Nutanix and Lenovo Pledge to Bring Hyperconvergence to SMB Sector

Mike Vizard
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Digital Integration: Overcoming Enterprise Data Challenges

At a Lenovo Accelerate 2016 conference today, Nutanix revealed that it is working on an appliance in partnership with Lenovo designed specifically to bring hyperconvergence to the small-to-medium business (SMB) market.

While neither company provided any actual details, Brian Cox, director of product marketing for Nutanix, says the new appliance is being built from the ground up on Lenovo infrastructure and will be formally unveiled next month.

Lenovo already has a HX Series of hyperconverged appliances for data center environments that it built in partnership with Nutanix. Nutanix also offers its own hyperconverged platform based on x86 servers in addition to partnering with Dell to market a hyperconverged platform based on x86 servers manufactured by Dell. To make matters more interesting, Lenovo also resells hyperconverged software developed by several different Nutanix rivals. But according to Emilio Ghilardi, president of Lenovo North America, in terms of its overall data center strategy, Nutanix is its most strategic hardware partner.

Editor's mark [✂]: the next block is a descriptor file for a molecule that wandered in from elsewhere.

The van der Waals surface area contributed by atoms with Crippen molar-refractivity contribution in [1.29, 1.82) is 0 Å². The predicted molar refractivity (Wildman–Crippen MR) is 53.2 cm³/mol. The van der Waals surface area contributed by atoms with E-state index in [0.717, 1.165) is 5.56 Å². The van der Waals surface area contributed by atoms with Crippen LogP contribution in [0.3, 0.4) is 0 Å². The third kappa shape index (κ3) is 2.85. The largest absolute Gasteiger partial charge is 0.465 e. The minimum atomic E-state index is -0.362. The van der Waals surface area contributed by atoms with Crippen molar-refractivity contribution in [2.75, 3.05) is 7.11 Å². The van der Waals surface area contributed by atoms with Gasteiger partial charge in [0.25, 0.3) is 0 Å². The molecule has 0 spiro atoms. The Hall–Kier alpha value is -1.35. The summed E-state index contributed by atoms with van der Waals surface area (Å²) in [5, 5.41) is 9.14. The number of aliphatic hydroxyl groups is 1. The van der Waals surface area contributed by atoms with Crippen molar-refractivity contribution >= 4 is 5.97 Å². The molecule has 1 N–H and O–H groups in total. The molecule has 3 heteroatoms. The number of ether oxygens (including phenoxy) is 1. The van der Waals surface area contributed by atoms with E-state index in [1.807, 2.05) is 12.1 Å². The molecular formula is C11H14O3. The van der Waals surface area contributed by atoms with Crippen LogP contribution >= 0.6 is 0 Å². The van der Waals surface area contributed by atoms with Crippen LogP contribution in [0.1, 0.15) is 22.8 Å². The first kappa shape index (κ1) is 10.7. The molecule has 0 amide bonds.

Cox says all these partnerships serve to highlight how, at its core, Nutanix is really a software company. Nutanix software, for example, can be deployed on hypervisors from VMware, Microsoft or an instance of the Kernel-based Virtual Machine (KVM) that Nutanix has hardened. Today IT organizations can even back data up from one hypervisor environment to another to, for example, reduce their VMware licensing costs, says Cox.

In the future, Cox says, as part of a hybrid cloud computing conference, there will also be instances of Nutanix software running in the cloud that IT organizations can employ to back up data or use as disaster recovery sites.

In general, Nutanix is making a case for shifting away from three-tier IT architectures where compute, storage and networking are deployed and managed separately in favor of a model that converges compute and storage in a scale-out architecture. At the moment, hyperconverged systems are the fastest growing segment of the data center market. The debate now is to what degree vendors participating in this sector have actually converged those systems. Cox says for a system to be truly converged, it needs to be built from the ground up versus simply repackaging legacy technologies.

Clearly, as the hyperconvergence market continues to expand, the elbows that rival vendors are throwing are getting progressively sharper.



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